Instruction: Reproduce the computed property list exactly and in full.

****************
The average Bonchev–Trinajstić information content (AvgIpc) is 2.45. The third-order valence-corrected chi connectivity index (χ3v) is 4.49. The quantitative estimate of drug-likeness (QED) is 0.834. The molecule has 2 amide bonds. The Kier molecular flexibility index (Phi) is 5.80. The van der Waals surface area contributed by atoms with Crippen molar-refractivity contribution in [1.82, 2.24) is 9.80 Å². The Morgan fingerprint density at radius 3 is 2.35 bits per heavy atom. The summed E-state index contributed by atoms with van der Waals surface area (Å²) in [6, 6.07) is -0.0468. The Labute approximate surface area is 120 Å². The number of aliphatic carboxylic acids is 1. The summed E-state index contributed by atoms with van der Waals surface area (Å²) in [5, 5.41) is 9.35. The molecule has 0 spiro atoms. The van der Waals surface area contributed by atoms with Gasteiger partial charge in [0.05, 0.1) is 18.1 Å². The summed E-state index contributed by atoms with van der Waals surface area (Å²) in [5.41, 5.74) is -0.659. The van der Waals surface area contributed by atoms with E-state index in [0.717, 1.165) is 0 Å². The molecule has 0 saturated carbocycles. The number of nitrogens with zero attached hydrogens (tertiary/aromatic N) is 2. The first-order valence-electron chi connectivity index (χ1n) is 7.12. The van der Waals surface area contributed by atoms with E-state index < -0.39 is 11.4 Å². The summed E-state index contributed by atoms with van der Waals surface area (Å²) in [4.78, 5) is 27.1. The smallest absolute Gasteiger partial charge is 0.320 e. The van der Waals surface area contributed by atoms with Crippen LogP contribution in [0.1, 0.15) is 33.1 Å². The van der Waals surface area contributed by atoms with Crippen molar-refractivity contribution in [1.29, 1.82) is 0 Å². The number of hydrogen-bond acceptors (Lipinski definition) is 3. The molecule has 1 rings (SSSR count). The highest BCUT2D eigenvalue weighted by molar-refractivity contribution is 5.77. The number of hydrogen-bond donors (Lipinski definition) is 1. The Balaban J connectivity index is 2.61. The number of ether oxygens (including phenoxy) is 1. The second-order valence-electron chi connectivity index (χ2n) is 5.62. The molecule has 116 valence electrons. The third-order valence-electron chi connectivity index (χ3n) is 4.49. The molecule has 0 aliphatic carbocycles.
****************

The average Bonchev–Trinajstić information content (AvgIpc) is 2.45. The third-order valence-corrected chi connectivity index (χ3v) is 4.49. The quantitative estimate of drug-likeness (QED) is 0.834. The molecule has 2 amide bonds. The Kier molecular flexibility index (Phi) is 5.80. The van der Waals surface area contributed by atoms with Crippen molar-refractivity contribution in [1.82, 2.24) is 9.80 Å². The Morgan fingerprint density at radius 3 is 2.35 bits per heavy atom. The summed E-state index contributed by atoms with van der Waals surface area (Å²) in [6, 6.07) is -0.0468. The Labute approximate surface area is 120 Å². The number of aliphatic carboxylic acids is 1. The summed E-state index contributed by atoms with van der Waals surface area (Å²) in [5, 5.41) is 9.35. The molecule has 0 spiro atoms. The van der Waals surface area contributed by atoms with Gasteiger partial charge in [0.05, 0.1) is 18.1 Å². The summed E-state index contributed by atoms with van der Waals surface area (Å²) in [5.41, 5.74) is -0.659. The van der Waals surface area contributed by atoms with E-state index in [0.717, 1.165) is 0 Å². The molecule has 0 saturated carbocycles. The number of nitrogens with zero attached hydrogens (tertiary/aromatic N) is 2. The first-order valence-electron chi connectivity index (χ1n) is 7.12. The van der Waals surface area contributed by atoms with E-state index < -0.39 is 11.4 Å². The summed E-state index contributed by atoms with van der Waals surface area (Å²) in [4.78, 5) is 27.1. The smallest absolute Gasteiger partial charge is 0.320 e. The van der Waals surface area contributed by atoms with Crippen LogP contribution in [0.1, 0.15) is 33.1 Å². The van der Waals surface area contributed by atoms with Crippen molar-refractivity contribution in [1.29, 1.82) is 0 Å². The number of hydrogen-bond acceptors (Lipinski definition) is 3. The molecule has 1 rings (SSSR count). The highest BCUT2D eigenvalue weighted by molar-refractivity contribution is 5.77. The number of hydrogen-bond donors (Lipinski definition) is 1. The Balaban J connectivity index is 2.61. The number of ether oxygens (including phenoxy) is 1. The second-order valence-electron chi connectivity index (χ2n) is 5.62. The molecule has 116 valence electrons. The third-order valence-electron chi connectivity index (χ3n) is 4.49. The molecule has 0 aliphatic carbocycles.